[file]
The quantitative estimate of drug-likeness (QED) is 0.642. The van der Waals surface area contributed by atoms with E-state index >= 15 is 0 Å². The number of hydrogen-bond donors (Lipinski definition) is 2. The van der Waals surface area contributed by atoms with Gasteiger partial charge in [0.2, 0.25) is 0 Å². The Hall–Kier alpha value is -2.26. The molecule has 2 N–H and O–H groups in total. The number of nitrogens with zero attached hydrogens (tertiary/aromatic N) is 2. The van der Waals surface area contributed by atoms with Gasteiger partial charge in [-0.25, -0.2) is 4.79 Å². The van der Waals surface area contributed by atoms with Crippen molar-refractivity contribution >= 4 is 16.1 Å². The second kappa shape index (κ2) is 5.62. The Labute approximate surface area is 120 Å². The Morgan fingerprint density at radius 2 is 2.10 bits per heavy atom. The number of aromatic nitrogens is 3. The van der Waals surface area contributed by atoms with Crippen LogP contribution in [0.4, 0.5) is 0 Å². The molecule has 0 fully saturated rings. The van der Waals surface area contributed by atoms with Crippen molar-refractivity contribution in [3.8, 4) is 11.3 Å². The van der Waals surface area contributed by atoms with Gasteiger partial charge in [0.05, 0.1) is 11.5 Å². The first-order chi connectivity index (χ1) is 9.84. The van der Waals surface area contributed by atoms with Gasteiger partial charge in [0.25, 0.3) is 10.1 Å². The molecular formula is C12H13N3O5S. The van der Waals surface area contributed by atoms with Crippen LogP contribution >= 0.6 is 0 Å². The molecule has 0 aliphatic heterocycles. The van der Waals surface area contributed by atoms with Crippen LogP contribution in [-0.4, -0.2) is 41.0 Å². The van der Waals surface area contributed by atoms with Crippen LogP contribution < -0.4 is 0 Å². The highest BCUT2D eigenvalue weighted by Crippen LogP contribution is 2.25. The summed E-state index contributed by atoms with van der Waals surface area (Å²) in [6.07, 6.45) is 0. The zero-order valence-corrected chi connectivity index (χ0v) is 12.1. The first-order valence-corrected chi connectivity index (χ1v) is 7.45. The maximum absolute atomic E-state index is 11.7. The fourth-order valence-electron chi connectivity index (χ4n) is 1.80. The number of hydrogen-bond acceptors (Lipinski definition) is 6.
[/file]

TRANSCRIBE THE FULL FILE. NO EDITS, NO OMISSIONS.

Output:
The quantitative estimate of drug-likeness (QED) is 0.642. The van der Waals surface area contributed by atoms with E-state index >= 15 is 0 Å². The number of hydrogen-bond donors (Lipinski definition) is 2. The van der Waals surface area contributed by atoms with Gasteiger partial charge in [0.2, 0.25) is 0 Å². The Hall–Kier alpha value is -2.26. The molecule has 2 N–H and O–H groups in total. The number of nitrogens with zero attached hydrogens (tertiary/aromatic N) is 2. The van der Waals surface area contributed by atoms with Gasteiger partial charge in [-0.25, -0.2) is 4.79 Å². The van der Waals surface area contributed by atoms with Crippen molar-refractivity contribution >= 4 is 16.1 Å². The second kappa shape index (κ2) is 5.62. The Labute approximate surface area is 120 Å². The Morgan fingerprint density at radius 2 is 2.10 bits per heavy atom. The number of aromatic nitrogens is 3. The van der Waals surface area contributed by atoms with Crippen LogP contribution in [0.4, 0.5) is 0 Å². The molecule has 0 fully saturated rings. The van der Waals surface area contributed by atoms with Crippen molar-refractivity contribution in [3.8, 4) is 11.3 Å². The van der Waals surface area contributed by atoms with Gasteiger partial charge in [0.05, 0.1) is 11.5 Å². The first-order chi connectivity index (χ1) is 9.84. The van der Waals surface area contributed by atoms with Gasteiger partial charge in [0.25, 0.3) is 10.1 Å². The molecular formula is C12H13N3O5S. The van der Waals surface area contributed by atoms with Crippen LogP contribution >= 0.6 is 0 Å². The molecule has 0 aliphatic heterocycles. The van der Waals surface area contributed by atoms with Crippen LogP contribution in [-0.4, -0.2) is 41.0 Å². The van der Waals surface area contributed by atoms with Crippen LogP contribution < -0.4 is 0 Å². The highest BCUT2D eigenvalue weighted by Crippen LogP contribution is 2.25. The summed E-state index contributed by atoms with van der Waals surface area (Å²) in [6.07, 6.45) is 0. The zero-order valence-corrected chi connectivity index (χ0v) is 12.1. The first-order valence-corrected chi connectivity index (χ1v) is 7.45. The maximum absolute atomic E-state index is 11.7. The fourth-order valence-electron chi connectivity index (χ4n) is 1.80. The number of hydrogen-bond acceptors (Lipinski definition) is 6.